In an age when many artists do their best to be abstract, dark and separated from human suffering and human efforts, sigmund abeles he has the courage to portray real people and even tell a story as artists have done for generations. Her roots are attached to the ground, making her an artist with direction.
Sigmund Morton Abeles was born in the city of NY in 1934. When Sigmund was only two years old, his parents separated and he moved with his mother to Myrtle Beach, South Carolina.
Abeles did not receive art instruction at school, however, he attributes the articles on artists that appear in the magazine Life as an important source of inspiration. He studied drawings from art books and he practiced drawing daily.
looking for inspiration in Myrtle Beach, Abeles found Brookgreen Gardens, an open-air museum of sculptures, which provided him with a multitude of beautiful bronze figures and marble to draw.
While studying at the University of South Carolina, Abeles attended the Art Students League in NY in the summer of 1954. The following year, he had his first individual exhibition at the Florence Museum of Art en Florence, South Carolina.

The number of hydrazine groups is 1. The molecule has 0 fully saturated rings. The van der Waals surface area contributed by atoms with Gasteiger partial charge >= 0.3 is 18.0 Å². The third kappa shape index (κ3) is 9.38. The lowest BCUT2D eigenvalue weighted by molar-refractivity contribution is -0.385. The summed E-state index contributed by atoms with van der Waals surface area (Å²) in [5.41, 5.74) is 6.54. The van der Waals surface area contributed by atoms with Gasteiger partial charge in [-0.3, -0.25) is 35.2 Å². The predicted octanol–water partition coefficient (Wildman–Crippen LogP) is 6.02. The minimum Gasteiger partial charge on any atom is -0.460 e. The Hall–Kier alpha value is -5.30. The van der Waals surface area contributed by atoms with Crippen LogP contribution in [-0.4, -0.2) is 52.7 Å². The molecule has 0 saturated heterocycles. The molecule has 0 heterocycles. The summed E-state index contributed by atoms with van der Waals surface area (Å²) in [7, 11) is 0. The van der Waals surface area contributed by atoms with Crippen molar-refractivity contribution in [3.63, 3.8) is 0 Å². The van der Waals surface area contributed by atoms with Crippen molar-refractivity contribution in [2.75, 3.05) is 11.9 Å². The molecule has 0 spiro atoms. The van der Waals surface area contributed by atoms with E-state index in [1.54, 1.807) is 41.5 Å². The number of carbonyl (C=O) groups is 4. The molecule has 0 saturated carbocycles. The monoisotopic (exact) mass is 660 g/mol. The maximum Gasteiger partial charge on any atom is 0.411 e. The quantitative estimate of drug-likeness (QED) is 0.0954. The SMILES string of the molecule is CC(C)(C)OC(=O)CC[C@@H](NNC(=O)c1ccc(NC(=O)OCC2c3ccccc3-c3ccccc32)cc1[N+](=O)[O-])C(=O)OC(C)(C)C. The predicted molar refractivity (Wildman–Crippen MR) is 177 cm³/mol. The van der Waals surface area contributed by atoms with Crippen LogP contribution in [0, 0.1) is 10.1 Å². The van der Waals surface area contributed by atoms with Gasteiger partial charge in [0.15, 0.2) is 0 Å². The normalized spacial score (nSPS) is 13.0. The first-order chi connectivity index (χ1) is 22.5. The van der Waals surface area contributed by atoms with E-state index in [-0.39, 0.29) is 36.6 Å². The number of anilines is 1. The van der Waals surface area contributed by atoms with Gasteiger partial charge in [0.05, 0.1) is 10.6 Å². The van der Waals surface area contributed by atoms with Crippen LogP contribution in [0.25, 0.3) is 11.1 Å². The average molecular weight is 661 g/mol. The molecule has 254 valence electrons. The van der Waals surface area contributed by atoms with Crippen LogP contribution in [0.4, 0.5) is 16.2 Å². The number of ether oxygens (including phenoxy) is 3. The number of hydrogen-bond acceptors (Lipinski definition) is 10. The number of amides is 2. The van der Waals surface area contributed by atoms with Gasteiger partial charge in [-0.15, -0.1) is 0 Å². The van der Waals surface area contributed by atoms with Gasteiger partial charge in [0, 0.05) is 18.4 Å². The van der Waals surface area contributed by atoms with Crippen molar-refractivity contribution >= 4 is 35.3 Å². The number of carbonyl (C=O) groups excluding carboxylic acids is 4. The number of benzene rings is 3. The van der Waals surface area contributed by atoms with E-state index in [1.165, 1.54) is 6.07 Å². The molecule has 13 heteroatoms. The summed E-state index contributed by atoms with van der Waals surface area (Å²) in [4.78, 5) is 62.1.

After attending the Skowhegan School of Painting and Sculpture in Maine in 1955, moved to New York City, and entered the MFA program at the Columbia University.
Shortly after graduating, Abeles was drafted into the army of the United States and returned to South Carolina one more time; this time for basic training in Fort Jackson en Columbia. After his military service, Abeles embarked on his own career as an art educator.
He worked at various institutions in the Northeast and in 1987 resigned from his teaching position at the University of New Hampshire to work in his studio full time.
Abeles' art is highly charged with emotion. He prefers the human form in drawings, paintings and sculptures of him saying:
"In my art, the representation of the human form is everything."
Abeles likes to tell stories through her art and tries to connect with the universal experience by tapping into different aspects of the human condition. Abeles never shies away from reality, instead embracing it by dealing with the tragedies as well as the joys of life. His artistic philosophy was revealed when he said that intensity, honesty and empathy are paramount in his art.
In 1976 he wrote: "I constantly look for a corner to remove the superficial layers, hoping to reveal a little more than the vision of a single point of view."
"Drawing informs and is the backbone of everything in my art. I once met a sign painter who had studied at an art school and advised me: 'make at least five drawings a day and in five years you can call yourself an artist'. ' It's hard to find better advice.
Currently, Abeles works with pastels, oils, and graphic media, as well as sculpture, and full-time in his art studios. NY and upstate NY.